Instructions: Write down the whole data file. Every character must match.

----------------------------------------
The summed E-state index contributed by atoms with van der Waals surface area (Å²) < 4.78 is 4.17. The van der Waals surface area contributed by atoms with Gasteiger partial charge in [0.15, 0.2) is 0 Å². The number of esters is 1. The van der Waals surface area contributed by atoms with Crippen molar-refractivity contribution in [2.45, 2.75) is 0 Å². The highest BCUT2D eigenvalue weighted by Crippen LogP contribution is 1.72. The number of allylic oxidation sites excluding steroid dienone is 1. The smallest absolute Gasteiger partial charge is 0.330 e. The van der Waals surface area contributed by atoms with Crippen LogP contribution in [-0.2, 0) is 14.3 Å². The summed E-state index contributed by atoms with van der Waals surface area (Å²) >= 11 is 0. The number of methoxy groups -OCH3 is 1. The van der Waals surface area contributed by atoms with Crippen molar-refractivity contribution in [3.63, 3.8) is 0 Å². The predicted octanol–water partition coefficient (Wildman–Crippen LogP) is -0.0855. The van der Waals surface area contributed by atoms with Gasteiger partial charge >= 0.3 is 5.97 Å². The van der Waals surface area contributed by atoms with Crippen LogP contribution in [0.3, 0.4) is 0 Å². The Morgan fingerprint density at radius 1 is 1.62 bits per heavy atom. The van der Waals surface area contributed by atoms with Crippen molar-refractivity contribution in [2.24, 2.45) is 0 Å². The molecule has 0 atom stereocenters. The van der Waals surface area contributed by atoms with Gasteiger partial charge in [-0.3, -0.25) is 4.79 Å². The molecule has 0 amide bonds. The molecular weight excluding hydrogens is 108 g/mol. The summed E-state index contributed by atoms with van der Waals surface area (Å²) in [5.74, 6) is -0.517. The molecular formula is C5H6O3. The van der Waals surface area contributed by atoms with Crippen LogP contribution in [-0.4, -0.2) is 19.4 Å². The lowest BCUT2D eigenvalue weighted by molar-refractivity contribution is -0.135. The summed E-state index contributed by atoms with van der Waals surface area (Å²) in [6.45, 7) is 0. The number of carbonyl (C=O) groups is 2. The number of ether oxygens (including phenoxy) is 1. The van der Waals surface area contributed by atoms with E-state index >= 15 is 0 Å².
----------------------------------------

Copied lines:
The summed E-state index contributed by atoms with van der Waals surface area (Å²) < 4.78 is 4.17. The van der Waals surface area contributed by atoms with Gasteiger partial charge in [0.15, 0.2) is 0 Å². The number of esters is 1. The van der Waals surface area contributed by atoms with Crippen molar-refractivity contribution in [2.45, 2.75) is 0 Å². The highest BCUT2D eigenvalue weighted by Crippen LogP contribution is 1.72. The number of allylic oxidation sites excluding steroid dienone is 1. The smallest absolute Gasteiger partial charge is 0.330 e. The van der Waals surface area contributed by atoms with Crippen LogP contribution in [-0.2, 0) is 14.3 Å². The summed E-state index contributed by atoms with van der Waals surface area (Å²) >= 11 is 0. The number of methoxy groups -OCH3 is 1. The van der Waals surface area contributed by atoms with Crippen molar-refractivity contribution in [3.63, 3.8) is 0 Å². The predicted octanol–water partition coefficient (Wildman–Crippen LogP) is -0.0855. The van der Waals surface area contributed by atoms with Gasteiger partial charge >= 0.3 is 5.97 Å². The van der Waals surface area contributed by atoms with Crippen LogP contribution in [0.3, 0.4) is 0 Å². The Morgan fingerprint density at radius 1 is 1.62 bits per heavy atom. The van der Waals surface area contributed by atoms with Crippen molar-refractivity contribution in [2.24, 2.45) is 0 Å². The molecule has 0 atom stereocenters. The van der Waals surface area contributed by atoms with Gasteiger partial charge in [-0.3, -0.25) is 4.79 Å². The molecule has 0 amide bonds. The molecular weight excluding hydrogens is 108 g/mol. The summed E-state index contributed by atoms with van der Waals surface area (Å²) in [5.74, 6) is -0.517. The molecular formula is C5H6O3. The van der Waals surface area contributed by atoms with Crippen LogP contribution in [-0.4, -0.2) is 19.4 Å². The lowest BCUT2D eigenvalue weighted by molar-refractivity contribution is -0.135. The summed E-state index contributed by atoms with van der Waals surface area (Å²) in [6.45, 7) is 0. The number of carbonyl (C=O) groups is 2. The number of ether oxygens (including phenoxy) is 1. The van der Waals surface area contributed by atoms with E-state index >= 15 is 0 Å².